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Verizon Makes more Money per Customer than any other Carrier

July 22, 2014 - Written By Abhinav Singh

 

A report from Customer Intelligence Report Partner (CRIP) says that Verizon is making an average of more than $100 per account (ARPA, Average Revenue per Account) which means that they are making more money than any other carrier in U.S. The report also says that 14 percent of Verizon customers pay more than 200$/month on an average (which is the highest in the industry) followed by AT&T, where 5 percent of customers pay more than $200. T-Mobile and Sprint do not have any customer paying such a hefty amount per month.

Verizon stopped their unlimited plans in 2012, which means that now with limited plans the customers are paying for every bit of data being used by them instead of paying a flat fee. On this John Lowitz, CIRP partner said, “Verizon has succeeded in getting the most out of its smartphone customers. Not only do more of their customers use Verizon data on additional devices, with limited data plans, their customers also pay for their actual data usage.” T-Mobile and Sprint have higher percentage of customers over their unlimited data plans (nearly 78% for both) as they are the only carriers (in Tier-1) offering this type of plan. T-Mobile and Sprint are smaller players in this industry as compared to Verizon and AT&T, so as of now this unlimited data plan is working in their favor to attract a good chunk of customers. T-Mobile is mainly focusing towards increasing their customer base and as of now it is the cheapest among these Tier 1 carriers. It is evident from the CIRP report which says that 25 percent of their customers tend to pay between $25 and $50 per month, 43 percent pay between $51 and $100 per month and 27 percent pay more than $100 per month.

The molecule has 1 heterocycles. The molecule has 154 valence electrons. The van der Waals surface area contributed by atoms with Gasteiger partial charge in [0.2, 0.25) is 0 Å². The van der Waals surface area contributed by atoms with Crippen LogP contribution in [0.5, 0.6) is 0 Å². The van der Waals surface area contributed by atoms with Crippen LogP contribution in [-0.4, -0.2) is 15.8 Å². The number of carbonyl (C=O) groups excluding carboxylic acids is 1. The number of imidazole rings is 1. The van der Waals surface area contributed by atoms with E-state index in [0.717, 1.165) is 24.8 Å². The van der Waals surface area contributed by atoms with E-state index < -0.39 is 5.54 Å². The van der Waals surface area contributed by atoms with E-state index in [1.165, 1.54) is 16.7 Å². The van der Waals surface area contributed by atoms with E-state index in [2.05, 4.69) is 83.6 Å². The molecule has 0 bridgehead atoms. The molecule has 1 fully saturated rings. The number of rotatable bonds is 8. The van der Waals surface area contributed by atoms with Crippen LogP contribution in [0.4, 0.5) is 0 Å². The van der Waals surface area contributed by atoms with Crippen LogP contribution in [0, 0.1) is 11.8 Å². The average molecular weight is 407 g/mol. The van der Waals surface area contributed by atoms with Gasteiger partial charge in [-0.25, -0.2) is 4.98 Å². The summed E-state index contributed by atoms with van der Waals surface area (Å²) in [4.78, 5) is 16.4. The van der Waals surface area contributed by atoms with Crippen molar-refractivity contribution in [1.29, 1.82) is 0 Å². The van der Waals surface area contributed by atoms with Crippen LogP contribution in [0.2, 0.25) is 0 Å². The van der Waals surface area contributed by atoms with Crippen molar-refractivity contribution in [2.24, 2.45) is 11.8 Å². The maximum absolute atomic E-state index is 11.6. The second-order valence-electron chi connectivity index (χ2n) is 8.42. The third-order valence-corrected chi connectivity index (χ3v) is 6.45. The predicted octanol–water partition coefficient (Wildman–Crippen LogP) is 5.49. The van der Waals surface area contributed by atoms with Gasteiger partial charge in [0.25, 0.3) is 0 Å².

Verizon and AT&T still have nearly 22 percent and 44 percent on their grandfathered unlimited data plans and this number is consistently reducing. Verizon introduced More Everything few months back and it has been reported that more than 50 percent of postpaid customers are available on that plan which is considered to be the main reason of hike in their ARPA figures (by 6.3 percent) when compared with the last year. Along with Verizon, Sprint is the only one who reported a gain on postpaid ARPU on year -over-year basis. However, it is expected that the carriers will be in tough competition to retain and add new postpaid customers to their list. This year, T-Mobile will lead the figures in the customers whereas Verizon and AT&T will fight for the second position.